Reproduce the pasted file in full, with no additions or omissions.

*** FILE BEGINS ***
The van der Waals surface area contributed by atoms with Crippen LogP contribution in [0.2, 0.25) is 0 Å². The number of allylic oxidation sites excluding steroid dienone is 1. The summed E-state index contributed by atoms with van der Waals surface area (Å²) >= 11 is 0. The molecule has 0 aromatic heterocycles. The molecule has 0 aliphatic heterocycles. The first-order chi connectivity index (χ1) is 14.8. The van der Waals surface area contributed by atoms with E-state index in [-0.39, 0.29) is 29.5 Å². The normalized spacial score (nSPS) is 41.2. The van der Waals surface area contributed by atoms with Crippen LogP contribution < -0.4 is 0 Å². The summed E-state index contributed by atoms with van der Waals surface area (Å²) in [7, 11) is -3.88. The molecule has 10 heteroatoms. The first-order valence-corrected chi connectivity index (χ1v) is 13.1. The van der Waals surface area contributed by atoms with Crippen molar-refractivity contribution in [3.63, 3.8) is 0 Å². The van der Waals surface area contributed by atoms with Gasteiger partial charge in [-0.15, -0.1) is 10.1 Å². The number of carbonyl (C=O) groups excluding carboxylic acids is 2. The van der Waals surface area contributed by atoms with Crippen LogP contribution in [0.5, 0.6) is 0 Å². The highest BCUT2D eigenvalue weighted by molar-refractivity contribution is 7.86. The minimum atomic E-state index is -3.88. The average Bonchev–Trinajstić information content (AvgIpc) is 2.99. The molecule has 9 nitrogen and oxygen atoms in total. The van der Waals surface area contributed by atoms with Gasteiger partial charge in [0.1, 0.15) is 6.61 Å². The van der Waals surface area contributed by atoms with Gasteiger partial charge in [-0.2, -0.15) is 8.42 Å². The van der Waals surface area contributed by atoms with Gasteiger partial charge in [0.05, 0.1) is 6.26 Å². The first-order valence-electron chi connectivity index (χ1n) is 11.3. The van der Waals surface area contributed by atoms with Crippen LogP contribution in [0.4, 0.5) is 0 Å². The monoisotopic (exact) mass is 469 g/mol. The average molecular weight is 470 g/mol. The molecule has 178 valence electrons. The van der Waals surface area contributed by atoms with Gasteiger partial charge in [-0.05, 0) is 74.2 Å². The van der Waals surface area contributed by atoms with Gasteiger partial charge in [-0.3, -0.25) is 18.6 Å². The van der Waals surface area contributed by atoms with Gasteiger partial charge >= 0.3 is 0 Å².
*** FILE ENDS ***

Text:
The van der Waals surface area contributed by atoms with Crippen LogP contribution in [0.2, 0.25) is 0 Å². The number of allylic oxidation sites excluding steroid dienone is 1. The summed E-state index contributed by atoms with van der Waals surface area (Å²) >= 11 is 0. The molecule has 0 aromatic heterocycles. The molecule has 0 aliphatic heterocycles. The first-order chi connectivity index (χ1) is 14.8. The van der Waals surface area contributed by atoms with E-state index in [-0.39, 0.29) is 29.5 Å². The normalized spacial score (nSPS) is 41.2. The van der Waals surface area contributed by atoms with Crippen LogP contribution < -0.4 is 0 Å². The summed E-state index contributed by atoms with van der Waals surface area (Å²) in [7, 11) is -3.88. The molecule has 10 heteroatoms. The first-order valence-corrected chi connectivity index (χ1v) is 13.1. The van der Waals surface area contributed by atoms with Crippen molar-refractivity contribution in [3.63, 3.8) is 0 Å². The van der Waals surface area contributed by atoms with Gasteiger partial charge in [-0.15, -0.1) is 10.1 Å². The number of carbonyl (C=O) groups excluding carboxylic acids is 2. The van der Waals surface area contributed by atoms with Crippen LogP contribution in [0.5, 0.6) is 0 Å². The highest BCUT2D eigenvalue weighted by molar-refractivity contribution is 7.86. The minimum atomic E-state index is -3.88. The average Bonchev–Trinajstić information content (AvgIpc) is 2.99. The molecule has 9 nitrogen and oxygen atoms in total. The van der Waals surface area contributed by atoms with Gasteiger partial charge in [0.1, 0.15) is 6.61 Å². The van der Waals surface area contributed by atoms with Gasteiger partial charge in [-0.2, -0.15) is 8.42 Å². The van der Waals surface area contributed by atoms with Gasteiger partial charge in [0.05, 0.1) is 6.26 Å². The first-order valence-electron chi connectivity index (χ1n) is 11.3. The van der Waals surface area contributed by atoms with Crippen LogP contribution in [0.4, 0.5) is 0 Å². The monoisotopic (exact) mass is 469 g/mol. The average molecular weight is 470 g/mol. The molecule has 178 valence electrons. The van der Waals surface area contributed by atoms with Gasteiger partial charge in [-0.05, 0) is 74.2 Å². The van der Waals surface area contributed by atoms with Gasteiger partial charge in [-0.3, -0.25) is 18.6 Å². The van der Waals surface area contributed by atoms with Gasteiger partial charge >= 0.3 is 0 Å².